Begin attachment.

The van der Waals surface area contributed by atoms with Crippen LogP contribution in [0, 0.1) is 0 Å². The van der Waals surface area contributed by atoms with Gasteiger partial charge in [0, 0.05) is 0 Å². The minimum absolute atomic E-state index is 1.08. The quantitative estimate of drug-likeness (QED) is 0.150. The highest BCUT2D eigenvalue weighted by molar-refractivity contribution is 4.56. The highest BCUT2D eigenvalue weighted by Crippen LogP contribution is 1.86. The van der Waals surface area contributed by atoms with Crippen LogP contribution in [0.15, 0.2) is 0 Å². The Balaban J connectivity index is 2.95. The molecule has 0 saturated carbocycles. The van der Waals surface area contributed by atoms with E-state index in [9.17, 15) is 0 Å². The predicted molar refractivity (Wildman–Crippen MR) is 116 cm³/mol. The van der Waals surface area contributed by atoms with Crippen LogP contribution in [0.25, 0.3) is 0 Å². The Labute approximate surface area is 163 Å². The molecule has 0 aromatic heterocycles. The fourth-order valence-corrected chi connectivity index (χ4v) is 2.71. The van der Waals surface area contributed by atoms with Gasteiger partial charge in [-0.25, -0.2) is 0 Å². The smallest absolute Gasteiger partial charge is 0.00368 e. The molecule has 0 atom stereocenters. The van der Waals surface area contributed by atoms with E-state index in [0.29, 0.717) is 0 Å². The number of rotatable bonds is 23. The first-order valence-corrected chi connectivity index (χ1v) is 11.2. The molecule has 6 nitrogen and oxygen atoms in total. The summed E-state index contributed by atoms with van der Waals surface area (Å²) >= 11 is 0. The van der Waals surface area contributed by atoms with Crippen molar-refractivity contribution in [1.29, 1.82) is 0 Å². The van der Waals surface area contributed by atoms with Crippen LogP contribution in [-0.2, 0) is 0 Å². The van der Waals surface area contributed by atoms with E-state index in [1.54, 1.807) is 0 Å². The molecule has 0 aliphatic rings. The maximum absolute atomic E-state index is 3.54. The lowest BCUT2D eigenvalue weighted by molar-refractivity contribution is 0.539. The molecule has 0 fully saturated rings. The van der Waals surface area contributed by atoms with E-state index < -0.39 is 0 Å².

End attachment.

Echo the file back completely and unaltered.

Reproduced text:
The van der Waals surface area contributed by atoms with Crippen LogP contribution in [0, 0.1) is 0 Å². The van der Waals surface area contributed by atoms with Gasteiger partial charge in [0, 0.05) is 0 Å². The minimum absolute atomic E-state index is 1.08. The quantitative estimate of drug-likeness (QED) is 0.150. The highest BCUT2D eigenvalue weighted by molar-refractivity contribution is 4.56. The highest BCUT2D eigenvalue weighted by Crippen LogP contribution is 1.86. The van der Waals surface area contributed by atoms with Crippen LogP contribution in [0.15, 0.2) is 0 Å². The Balaban J connectivity index is 2.95. The molecule has 0 saturated carbocycles. The van der Waals surface area contributed by atoms with E-state index in [9.17, 15) is 0 Å². The predicted molar refractivity (Wildman–Crippen MR) is 116 cm³/mol. The van der Waals surface area contributed by atoms with Crippen LogP contribution in [0.25, 0.3) is 0 Å². The Labute approximate surface area is 163 Å². The molecule has 0 aromatic heterocycles. The fourth-order valence-corrected chi connectivity index (χ4v) is 2.71. The van der Waals surface area contributed by atoms with Gasteiger partial charge in [-0.25, -0.2) is 0 Å². The smallest absolute Gasteiger partial charge is 0.00368 e. The molecule has 0 atom stereocenters. The van der Waals surface area contributed by atoms with E-state index in [0.29, 0.717) is 0 Å². The number of rotatable bonds is 23. The first-order valence-corrected chi connectivity index (χ1v) is 11.2. The molecule has 6 nitrogen and oxygen atoms in total. The summed E-state index contributed by atoms with van der Waals surface area (Å²) >= 11 is 0. The van der Waals surface area contributed by atoms with Crippen molar-refractivity contribution in [1.29, 1.82) is 0 Å². The van der Waals surface area contributed by atoms with Crippen LogP contribution in [-0.2, 0) is 0 Å². The van der Waals surface area contributed by atoms with E-state index in [1.54, 1.807) is 0 Å². The molecule has 0 aliphatic rings. The maximum absolute atomic E-state index is 3.54. The lowest BCUT2D eigenvalue weighted by molar-refractivity contribution is 0.539. The molecule has 0 fully saturated rings. The van der Waals surface area contributed by atoms with E-state index < -0.39 is 0 Å².